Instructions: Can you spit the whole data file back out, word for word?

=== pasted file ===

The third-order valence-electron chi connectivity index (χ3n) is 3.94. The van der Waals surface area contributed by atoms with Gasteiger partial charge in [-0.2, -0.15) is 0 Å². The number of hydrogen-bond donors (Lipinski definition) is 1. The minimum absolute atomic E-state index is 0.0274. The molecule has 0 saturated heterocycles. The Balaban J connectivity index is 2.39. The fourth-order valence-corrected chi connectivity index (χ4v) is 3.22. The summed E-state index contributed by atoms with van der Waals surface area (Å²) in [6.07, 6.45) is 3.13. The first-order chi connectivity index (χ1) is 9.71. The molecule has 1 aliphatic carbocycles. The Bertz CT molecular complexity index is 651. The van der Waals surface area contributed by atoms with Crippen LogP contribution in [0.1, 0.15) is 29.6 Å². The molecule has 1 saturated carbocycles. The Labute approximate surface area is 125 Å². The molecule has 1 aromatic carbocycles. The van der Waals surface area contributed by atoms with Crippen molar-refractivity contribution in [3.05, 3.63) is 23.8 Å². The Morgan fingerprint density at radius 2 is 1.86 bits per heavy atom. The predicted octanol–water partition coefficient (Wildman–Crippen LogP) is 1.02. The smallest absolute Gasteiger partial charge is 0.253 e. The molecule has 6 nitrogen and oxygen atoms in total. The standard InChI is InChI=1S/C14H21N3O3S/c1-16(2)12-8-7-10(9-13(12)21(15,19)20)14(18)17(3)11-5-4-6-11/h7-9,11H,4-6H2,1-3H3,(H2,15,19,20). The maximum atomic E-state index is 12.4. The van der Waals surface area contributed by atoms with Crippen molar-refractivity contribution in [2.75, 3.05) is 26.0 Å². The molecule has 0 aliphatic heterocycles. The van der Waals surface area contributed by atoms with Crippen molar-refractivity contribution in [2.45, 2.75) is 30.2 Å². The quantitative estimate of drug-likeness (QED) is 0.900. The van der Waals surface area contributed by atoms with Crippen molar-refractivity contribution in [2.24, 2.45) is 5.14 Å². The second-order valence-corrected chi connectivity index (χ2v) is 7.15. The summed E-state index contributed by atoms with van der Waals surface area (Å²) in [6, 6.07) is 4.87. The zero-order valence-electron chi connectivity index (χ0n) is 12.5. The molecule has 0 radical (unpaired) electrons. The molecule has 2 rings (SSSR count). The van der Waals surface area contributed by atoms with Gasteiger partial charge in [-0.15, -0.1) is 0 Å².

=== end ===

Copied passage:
The third-order valence-electron chi connectivity index (χ3n) is 3.94. The van der Waals surface area contributed by atoms with Gasteiger partial charge in [-0.2, -0.15) is 0 Å². The number of hydrogen-bond donors (Lipinski definition) is 1. The minimum absolute atomic E-state index is 0.0274. The molecule has 0 saturated heterocycles. The Balaban J connectivity index is 2.39. The fourth-order valence-corrected chi connectivity index (χ4v) is 3.22. The summed E-state index contributed by atoms with van der Waals surface area (Å²) in [6.07, 6.45) is 3.13. The first-order chi connectivity index (χ1) is 9.71. The molecule has 1 aliphatic carbocycles. The Bertz CT molecular complexity index is 651. The van der Waals surface area contributed by atoms with Crippen LogP contribution in [0.1, 0.15) is 29.6 Å². The molecule has 1 saturated carbocycles. The Labute approximate surface area is 125 Å². The molecule has 1 aromatic carbocycles. The van der Waals surface area contributed by atoms with Crippen molar-refractivity contribution in [3.05, 3.63) is 23.8 Å². The Morgan fingerprint density at radius 2 is 1.86 bits per heavy atom. The predicted octanol–water partition coefficient (Wildman–Crippen LogP) is 1.02. The smallest absolute Gasteiger partial charge is 0.253 e. The molecule has 6 nitrogen and oxygen atoms in total. The standard InChI is InChI=1S/C14H21N3O3S/c1-16(2)12-8-7-10(9-13(12)21(15,19)20)14(18)17(3)11-5-4-6-11/h7-9,11H,4-6H2,1-3H3,(H2,15,19,20). The maximum atomic E-state index is 12.4. The van der Waals surface area contributed by atoms with Crippen molar-refractivity contribution in [2.75, 3.05) is 26.0 Å². The molecule has 0 aliphatic heterocycles. The van der Waals surface area contributed by atoms with Crippen molar-refractivity contribution in [2.45, 2.75) is 30.2 Å². The quantitative estimate of drug-likeness (QED) is 0.900. The van der Waals surface area contributed by atoms with Crippen molar-refractivity contribution in [2.24, 2.45) is 5.14 Å². The second-order valence-corrected chi connectivity index (χ2v) is 7.15. The summed E-state index contributed by atoms with van der Waals surface area (Å²) in [6, 6.07) is 4.87. The zero-order valence-electron chi connectivity index (χ0n) is 12.5. The molecule has 0 radical (unpaired) electrons. The molecule has 2 rings (SSSR count). The van der Waals surface area contributed by atoms with Gasteiger partial charge in [-0.15, -0.1) is 0 Å².